Sophie de Villeneuve: The Ascension is reported by the Acts of the Apostles (1, 6-11), which tell us that a cloud came to hide Jesus from the sight of his disciples. How to understand this passage? Did Jesus fly to heaven, as the iconography shows?
G. B. : The “cloud” is a word rich in meaning. In Exodus, for example, the cloud, which also appears as a pillar of fire, accompanies the Hebrew people in the desert. These images send us back to the mystery of the presence of God, a God who is close and different, who veils himself by revealing himself…
In any phenomenon of apparition, Marian apparitions for example, things appear to the seers which correspond to their culture and their imagination. But what is the relationship between what they see and physical reality? It’s hard, if not impossible, to say. One can wonder if the Ascension is a historical moment. Faith does not engage a precise answer, but why not? Luke’s account transmits the memory of a significant experience for the Eleven, even if the other evangelists speak only of the end of the apparitions.
So what happened was the end of Jesus’ appearances to his apostles after his resurrection? He disappears from their sight?
G. B. : According to the Gospels, the apostles understood that Jesus was resurrected because Jesus appeared to them several times, during a privileged period. This period ended even before Pentecost. The Ascension, before transmitting the memory of an event, refers to a mystery of faith. This is what the “cloud” teaches us.
Acts also says that the disciples look up to heaven, wondering where Jesus is… What does that say to our faith?
G. B. : This teaches us, as the angels who then appear to the disciples say, that Jesus will return. The “cloud” is what envelops, but it is also a vehicle, that of God or of the Son of man in the Old Testament. Jesus left in the cloud, but he will return as he left. This places us after the event of the resurrection, in the time of the Church when it is given to us to experience Jesus in a completely different way from the disciples before his Passion, and awaiting a face-to-face relationship. -cope with him.
The disciples also think that he will come back very soon…
G. B. : It is true that they expect an imminent coming of Christ, it is still very clear in the first letters of Saint Paul. Then we see that, little by little, they get used to the idea that things will last, the time that the lordship of Jesus extends to all Creation. The disciples gradually understood that the parousia was not imminent but that they had to wait for it.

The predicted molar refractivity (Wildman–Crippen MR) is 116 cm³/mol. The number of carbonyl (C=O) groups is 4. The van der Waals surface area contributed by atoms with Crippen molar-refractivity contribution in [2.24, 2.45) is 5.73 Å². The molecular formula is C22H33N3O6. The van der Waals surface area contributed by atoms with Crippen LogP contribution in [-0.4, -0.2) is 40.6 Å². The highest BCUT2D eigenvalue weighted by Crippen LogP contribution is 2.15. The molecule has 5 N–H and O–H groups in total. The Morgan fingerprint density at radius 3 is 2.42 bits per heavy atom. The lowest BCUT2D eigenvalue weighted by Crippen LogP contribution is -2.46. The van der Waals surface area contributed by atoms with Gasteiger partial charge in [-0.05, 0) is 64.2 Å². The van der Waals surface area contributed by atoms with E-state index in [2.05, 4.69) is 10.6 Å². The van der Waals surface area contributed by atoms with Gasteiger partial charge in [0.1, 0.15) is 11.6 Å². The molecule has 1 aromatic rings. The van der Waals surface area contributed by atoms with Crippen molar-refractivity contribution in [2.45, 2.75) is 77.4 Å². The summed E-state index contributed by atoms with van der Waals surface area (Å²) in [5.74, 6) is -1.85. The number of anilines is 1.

How to live this feast of the Ascension today, when we have not known Christ?
G. B. : Peter writes in his first epistle: “You believe without having seen him, and in believing you rejoice with joy” (1 P 1, 8). The Ascension is a glorious mystery in the Rosary, but it is first of all a mystery of joy, which teaches us that our humanity has entered into the glory of God.
God’s plan is accomplished in Jesus. From now on, our gaze is turned towards things from above. These things already dwell in us with the presence of Christ in our lives. The resurrection is not the return of Jesus to the life he had before his death, it is the entry into the glory of God. He prepares the way for us. The Ascension, for us, is a bit of the sky opening up and attracting us. We must celebrate the Ascension in joy, not in melancholy.
La Diège, 12th century polychrome statue, St-Martin church, Jouy-en-Josas (78). /GFreilhalter-Wikipedia
Are we also promised to this ascent? Will heaven open for us when we die?
G. B. : We hope. It is also a matter of grace and freedom. The destiny that the Lord has imagined for us is not imposed on us, our freedom is committed to it. This is why we live it under the regime of hope: death will be for us a passage which will lead us to Christ, to the Father, in the happiness which is his. You can see in the church of St-Martin in Jouy-en-Josas (78) a Virgin and Child from the 12th century which clearly shows an Ascension. The infant Jesus, standing, has his feet supported by angels, he blesses us, and the Virgin points her index finger upwards. She reminds us that Jesus opens a path for us that goes to the Father, that it is our destiny and that it is only there that we will find our fullness.